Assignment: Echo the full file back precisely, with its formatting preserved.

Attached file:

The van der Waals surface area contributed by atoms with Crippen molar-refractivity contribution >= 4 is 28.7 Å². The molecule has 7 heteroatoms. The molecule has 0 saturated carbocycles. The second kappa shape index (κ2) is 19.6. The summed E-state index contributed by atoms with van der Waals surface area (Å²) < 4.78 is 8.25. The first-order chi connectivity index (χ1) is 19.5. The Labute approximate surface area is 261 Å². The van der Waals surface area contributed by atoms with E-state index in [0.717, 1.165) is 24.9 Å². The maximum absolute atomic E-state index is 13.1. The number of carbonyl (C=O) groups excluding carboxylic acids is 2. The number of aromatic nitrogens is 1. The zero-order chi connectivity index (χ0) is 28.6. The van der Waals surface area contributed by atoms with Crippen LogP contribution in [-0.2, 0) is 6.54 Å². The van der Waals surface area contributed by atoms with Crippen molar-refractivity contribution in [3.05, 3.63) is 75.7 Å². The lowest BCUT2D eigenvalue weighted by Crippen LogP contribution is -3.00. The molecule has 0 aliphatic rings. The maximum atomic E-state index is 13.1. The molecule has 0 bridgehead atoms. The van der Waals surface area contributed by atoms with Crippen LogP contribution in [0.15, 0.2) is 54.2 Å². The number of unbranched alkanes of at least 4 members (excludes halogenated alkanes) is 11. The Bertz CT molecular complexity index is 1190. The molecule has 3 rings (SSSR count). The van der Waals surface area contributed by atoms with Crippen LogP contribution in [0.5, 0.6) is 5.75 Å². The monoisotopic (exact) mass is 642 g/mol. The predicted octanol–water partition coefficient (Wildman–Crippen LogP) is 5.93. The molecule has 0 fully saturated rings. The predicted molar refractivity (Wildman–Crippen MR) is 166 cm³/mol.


The van der Waals surface area contributed by atoms with Crippen molar-refractivity contribution >= 4 is 28.7 Å². The molecule has 7 heteroatoms. The molecule has 0 saturated carbocycles. The second kappa shape index (κ2) is 19.6. The summed E-state index contributed by atoms with van der Waals surface area (Å²) < 4.78 is 8.25. The first-order chi connectivity index (χ1) is 19.5. The Labute approximate surface area is 261 Å². The van der Waals surface area contributed by atoms with E-state index in [0.717, 1.165) is 24.9 Å². The maximum absolute atomic E-state index is 13.1. The number of carbonyl (C=O) groups excluding carboxylic acids is 2. The number of aromatic nitrogens is 1. The zero-order chi connectivity index (χ0) is 28.6. The van der Waals surface area contributed by atoms with Crippen LogP contribution in [-0.2, 0) is 6.54 Å². The van der Waals surface area contributed by atoms with Crippen molar-refractivity contribution in [3.05, 3.63) is 75.7 Å². The lowest BCUT2D eigenvalue weighted by Crippen LogP contribution is -3.00. The molecule has 0 aliphatic rings. The maximum atomic E-state index is 13.1. The molecule has 0 bridgehead atoms. The van der Waals surface area contributed by atoms with Crippen LogP contribution in [0.15, 0.2) is 54.2 Å². The number of unbranched alkanes of at least 4 members (excludes halogenated alkanes) is 11. The Bertz CT molecular complexity index is 1190. The molecule has 3 rings (SSSR count). The van der Waals surface area contributed by atoms with Crippen LogP contribution in [0.5, 0.6) is 5.75 Å². The monoisotopic (exact) mass is 642 g/mol. The predicted octanol–water partition coefficient (Wildman–Crippen LogP) is 5.93. The molecule has 0 fully saturated rings. The predicted molar refractivity (Wildman–Crippen MR) is 166 cm³/mol.